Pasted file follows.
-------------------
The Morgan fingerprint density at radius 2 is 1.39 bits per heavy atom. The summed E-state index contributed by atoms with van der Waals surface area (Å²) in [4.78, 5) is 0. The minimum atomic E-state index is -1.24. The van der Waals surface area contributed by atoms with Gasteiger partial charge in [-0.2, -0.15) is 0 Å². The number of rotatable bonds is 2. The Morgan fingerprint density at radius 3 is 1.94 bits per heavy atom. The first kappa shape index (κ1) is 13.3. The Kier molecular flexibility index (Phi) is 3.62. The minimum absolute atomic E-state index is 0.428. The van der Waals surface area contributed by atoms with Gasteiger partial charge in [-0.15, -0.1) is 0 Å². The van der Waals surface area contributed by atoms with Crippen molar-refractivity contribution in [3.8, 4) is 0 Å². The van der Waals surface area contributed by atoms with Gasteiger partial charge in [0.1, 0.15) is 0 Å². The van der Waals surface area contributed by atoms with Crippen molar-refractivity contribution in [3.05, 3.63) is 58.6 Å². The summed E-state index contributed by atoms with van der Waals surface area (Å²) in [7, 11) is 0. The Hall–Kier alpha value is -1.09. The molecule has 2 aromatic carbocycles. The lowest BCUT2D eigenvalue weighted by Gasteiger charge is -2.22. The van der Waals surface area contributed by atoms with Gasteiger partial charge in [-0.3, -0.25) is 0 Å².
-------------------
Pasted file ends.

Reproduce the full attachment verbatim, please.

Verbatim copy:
The Morgan fingerprint density at radius 2 is 1.39 bits per heavy atom. The summed E-state index contributed by atoms with van der Waals surface area (Å²) in [4.78, 5) is 0. The minimum atomic E-state index is -1.24. The van der Waals surface area contributed by atoms with Gasteiger partial charge in [-0.2, -0.15) is 0 Å². The number of rotatable bonds is 2. The Morgan fingerprint density at radius 3 is 1.94 bits per heavy atom. The first kappa shape index (κ1) is 13.3. The Kier molecular flexibility index (Phi) is 3.62. The minimum absolute atomic E-state index is 0.428. The van der Waals surface area contributed by atoms with Gasteiger partial charge in [-0.15, -0.1) is 0 Å². The van der Waals surface area contributed by atoms with Crippen molar-refractivity contribution in [3.8, 4) is 0 Å². The van der Waals surface area contributed by atoms with Gasteiger partial charge in [0.1, 0.15) is 0 Å². The van der Waals surface area contributed by atoms with Crippen molar-refractivity contribution in [3.05, 3.63) is 58.6 Å². The summed E-state index contributed by atoms with van der Waals surface area (Å²) in [7, 11) is 0. The Hall–Kier alpha value is -1.09. The molecule has 2 aromatic carbocycles. The lowest BCUT2D eigenvalue weighted by Gasteiger charge is -2.22. The van der Waals surface area contributed by atoms with Gasteiger partial charge in [-0.3, -0.25) is 0 Å².